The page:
David Goodman’s City Room piece on the PPW bike lane survey includes the first new information in months about the extent of former DOT Commissioner Iris Weinshall’s involvement in efforts to do away with the current design.
Following the October demonstrations where bike lane proponents vastly outnumbered naysayers, Weinshall and other opponents have not let up in their campaign to undo the re-design. Together with fellow PPW resident and former deputy mayor Norman Steisel, Weinshall, who directly preceded Janette Sadik-Khan as DOT chief, has sat down with City Council members and discussed her wishes to see the old three-lane speedway come roaring back, Goodman reports:
Since the Park Slope protests, some well-connected people, including a former city transportation commissioner, have lobbied for changes to the current lane. Iris Weinshall, the transportation commissioner from 2000 to 2007 and the wife of Senator Charles E. Schumer, and Norman Steisel, a former deputy mayor, had breakfast last month with Mr. Lander and, shortly after, with Mr. Levin.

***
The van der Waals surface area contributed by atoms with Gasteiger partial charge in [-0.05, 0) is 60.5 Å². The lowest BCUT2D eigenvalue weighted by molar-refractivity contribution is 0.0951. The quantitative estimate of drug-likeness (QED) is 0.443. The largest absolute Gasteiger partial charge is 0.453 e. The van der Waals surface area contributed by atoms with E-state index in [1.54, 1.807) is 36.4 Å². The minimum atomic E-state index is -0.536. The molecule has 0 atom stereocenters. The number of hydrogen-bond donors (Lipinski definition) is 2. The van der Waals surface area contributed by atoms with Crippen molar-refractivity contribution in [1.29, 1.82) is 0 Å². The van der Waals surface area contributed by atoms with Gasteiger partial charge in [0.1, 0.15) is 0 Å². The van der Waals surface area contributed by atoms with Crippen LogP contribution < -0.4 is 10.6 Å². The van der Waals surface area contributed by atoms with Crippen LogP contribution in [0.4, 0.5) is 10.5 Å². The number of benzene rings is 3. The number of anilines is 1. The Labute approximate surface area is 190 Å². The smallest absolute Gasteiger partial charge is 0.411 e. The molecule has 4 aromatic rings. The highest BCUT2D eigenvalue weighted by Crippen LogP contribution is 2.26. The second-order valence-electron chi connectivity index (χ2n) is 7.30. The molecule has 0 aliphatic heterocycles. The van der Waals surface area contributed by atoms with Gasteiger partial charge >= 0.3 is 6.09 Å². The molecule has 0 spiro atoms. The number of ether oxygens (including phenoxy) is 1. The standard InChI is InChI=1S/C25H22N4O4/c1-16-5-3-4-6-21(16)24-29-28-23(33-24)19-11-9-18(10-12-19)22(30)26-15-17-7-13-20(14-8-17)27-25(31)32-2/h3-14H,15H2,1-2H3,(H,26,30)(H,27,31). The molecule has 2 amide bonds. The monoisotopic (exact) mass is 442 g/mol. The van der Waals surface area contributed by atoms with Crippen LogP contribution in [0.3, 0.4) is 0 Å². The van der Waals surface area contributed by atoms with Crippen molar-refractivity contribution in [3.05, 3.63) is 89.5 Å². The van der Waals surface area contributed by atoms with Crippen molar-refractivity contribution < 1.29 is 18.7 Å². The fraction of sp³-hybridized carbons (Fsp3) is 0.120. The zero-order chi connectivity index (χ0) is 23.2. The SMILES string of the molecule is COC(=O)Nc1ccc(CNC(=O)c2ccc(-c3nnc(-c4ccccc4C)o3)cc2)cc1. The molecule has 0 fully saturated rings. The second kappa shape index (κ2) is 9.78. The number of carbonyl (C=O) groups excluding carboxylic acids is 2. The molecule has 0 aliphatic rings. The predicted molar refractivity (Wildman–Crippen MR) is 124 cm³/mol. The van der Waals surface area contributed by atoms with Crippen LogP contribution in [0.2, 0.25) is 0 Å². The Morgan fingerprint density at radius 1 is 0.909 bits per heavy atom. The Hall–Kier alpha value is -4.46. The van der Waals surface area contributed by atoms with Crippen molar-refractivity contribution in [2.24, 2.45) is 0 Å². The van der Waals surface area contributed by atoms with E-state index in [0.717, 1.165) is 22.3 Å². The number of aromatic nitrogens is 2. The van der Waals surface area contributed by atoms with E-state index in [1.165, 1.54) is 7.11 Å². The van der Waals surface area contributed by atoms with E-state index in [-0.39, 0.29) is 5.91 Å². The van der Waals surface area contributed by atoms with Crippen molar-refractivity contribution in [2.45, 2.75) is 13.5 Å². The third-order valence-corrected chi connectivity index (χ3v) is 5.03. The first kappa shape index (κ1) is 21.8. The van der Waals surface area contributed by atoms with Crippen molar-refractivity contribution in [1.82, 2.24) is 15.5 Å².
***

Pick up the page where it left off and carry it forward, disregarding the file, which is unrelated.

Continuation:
“They made very clear that their goal is to see the bike lane removed and the old configuration restored,” Mr. Lander said in an e-mail.
Ms. Weinshall said in a telephone interview on Tuesday that she “had concerns over all about safety elements of the bike lane and the level of both community input and the data that’s being made available to the community.”
Ms. Weinshall had previously declined to comment on the lane, with speculation in the cycling press swirling around her role in opposing it.
“I’m not opposed to bike lanes,” Ms. Weinshall said. “I put in a number of them as commissioner, including the lane on Plaza Street” that connects to Prospect Park West.
The most dangerous activity I can imagine on Prospect Park West — barreling down the street in a multi-ton vehicle at deadly speeds — is down dramatically since the re-design took effect. A safety-based rationale for returning to three wide lanes of traffic defies explanation.
In related news, Weinshall is rumored to have a shot at replacing the widely respected Chris Ward as head of the Port Authority, if Andrew Cuomo gives the word.